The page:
Cheating in Sports: Do Fans Still Care?

 

Close your eyes and think back.

You’re nine years old.  You’re playing Risk or cards or chess with a friend.  He leaves the room for a minute and you are suddenly left alone with the opportunity to give yourself a distinct advantage by moving a piece, changing the roll of your dice or switching cards without him ever knowing.  Something inside you tells you not to do so, that it’s wrong.  You make the conscious decision not to cheat and you eventually win the game anyway.

 

palmeiro-140

It is ingrained in most of us at an early age that cheating is immoral.  We are taught that breaking certain rules often has damaging repercussions.  This is why we as sports fans openly disapprove of such behavior and treat the cheating athlete with such scrutiny and disdain.

Examples abound.  Pete Rose, one of the finest and toughest competitors to ever play baseball, remains outside the walls of Cooperstown for one reason.  He cheated.

Years ago, Shawne Merriman, one of the more likeable yet feared linebackers in the NFL, was suspended four games for illegal drug use.  Despite still leading the league in sacks after seventeen games, many argued he should be left off the Pro Bowl roster.  Why?  He cheated.

Mark McGwire, who not long ago was widely cheered for reviving baseball with his chase of Roger Maris’ single-season home run record, was recently denied entry into the Hall of Fame.  It is commonly debated whether he’ll even make it in.  Similarly, Sammy Sosa, Rafael Palmeiro and Jason Giambi, once considered shoo-ins for the Hall of Fame, are routinely vilified for one reason alone.  They cheated.

Barry Bonds, arguably the greatest baseball player of all time was ridiculed, booed and taunted in every stadium save his own for one reason.  It’s not because he’s inaccessible or short with the fans or media.  It’s because we think he cheated.

Of course, aside from Giambi who’s openly admitted to using steroids and Palmeiro who failed a drug test, we still do not know for certain which players cheated despite the mounting evidence against them.  It is still unclear as to when, how and how often Alex Rodriguez used despite his interviews and press conferences ‘detailing’ his past.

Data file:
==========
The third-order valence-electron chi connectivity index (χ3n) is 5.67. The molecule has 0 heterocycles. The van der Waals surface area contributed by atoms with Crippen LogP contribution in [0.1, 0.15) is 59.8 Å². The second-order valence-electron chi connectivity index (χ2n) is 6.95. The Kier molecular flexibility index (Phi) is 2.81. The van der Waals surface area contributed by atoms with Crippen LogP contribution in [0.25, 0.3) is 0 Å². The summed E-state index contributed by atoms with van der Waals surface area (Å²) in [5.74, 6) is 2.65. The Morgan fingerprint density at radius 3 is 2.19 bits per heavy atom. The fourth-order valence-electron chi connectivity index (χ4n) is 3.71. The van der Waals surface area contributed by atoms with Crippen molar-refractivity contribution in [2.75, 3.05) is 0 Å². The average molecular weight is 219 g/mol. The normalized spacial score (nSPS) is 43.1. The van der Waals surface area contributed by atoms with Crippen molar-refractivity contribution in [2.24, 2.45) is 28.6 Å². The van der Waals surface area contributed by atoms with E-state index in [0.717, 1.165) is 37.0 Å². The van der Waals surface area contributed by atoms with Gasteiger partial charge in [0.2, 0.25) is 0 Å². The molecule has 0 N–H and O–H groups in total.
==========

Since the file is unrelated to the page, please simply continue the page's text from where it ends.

Mere allegations of cheating are often enough to taint the common fan’s opinion of a star athlete.  Like it or not, fair or not, we tend to hold our athletes, our heroes, to a higher standard.  We put them on a pedestal.  Despite Charles Barkley’s warnings to the contrary, we still treat our athletes as role models.

Fans care when their idols break the rules.  We no longer need our sports leagues to police their own.  We do a perfectly good job of doing that ourselves.  We suspend athletes from our good graces, or sometimes worse in the cases of Rose and Bonds.  College programs can lose scholarships or television revenue if they violate set rules for establishing contact with young athletes.  Olympians are stripped of their medals.  Cyclists are removed of their victories.  Athletes deemed heroes one day, become condemned the next.  We as fans reserve the right to pass judgment because, right or wrong, we as fans care.

We laud the Jeters and the Mannings and the Jordans of the world who excel without having to resort to cheating and we banish those that don’t play by the rules.

It may be unfair to hold the modern athlete to a higher standard than we hold ourselves.  When they are caught cheating in any capacity, we talk about them, blog about them, disparage them for desecrating what we hold sacred, without once considering the pressures put upon them.  Unfair?  Perhaps.  Hypocritical?  Undoubtedly.  But it’s a fact.  Fans care when athletes cheat.  Otherwise, Barry Bonds’ historical achievements would be applauded rather than denounced. 

 

 

11 thoughts on “Cheating in Sports: Do Fans Still Care?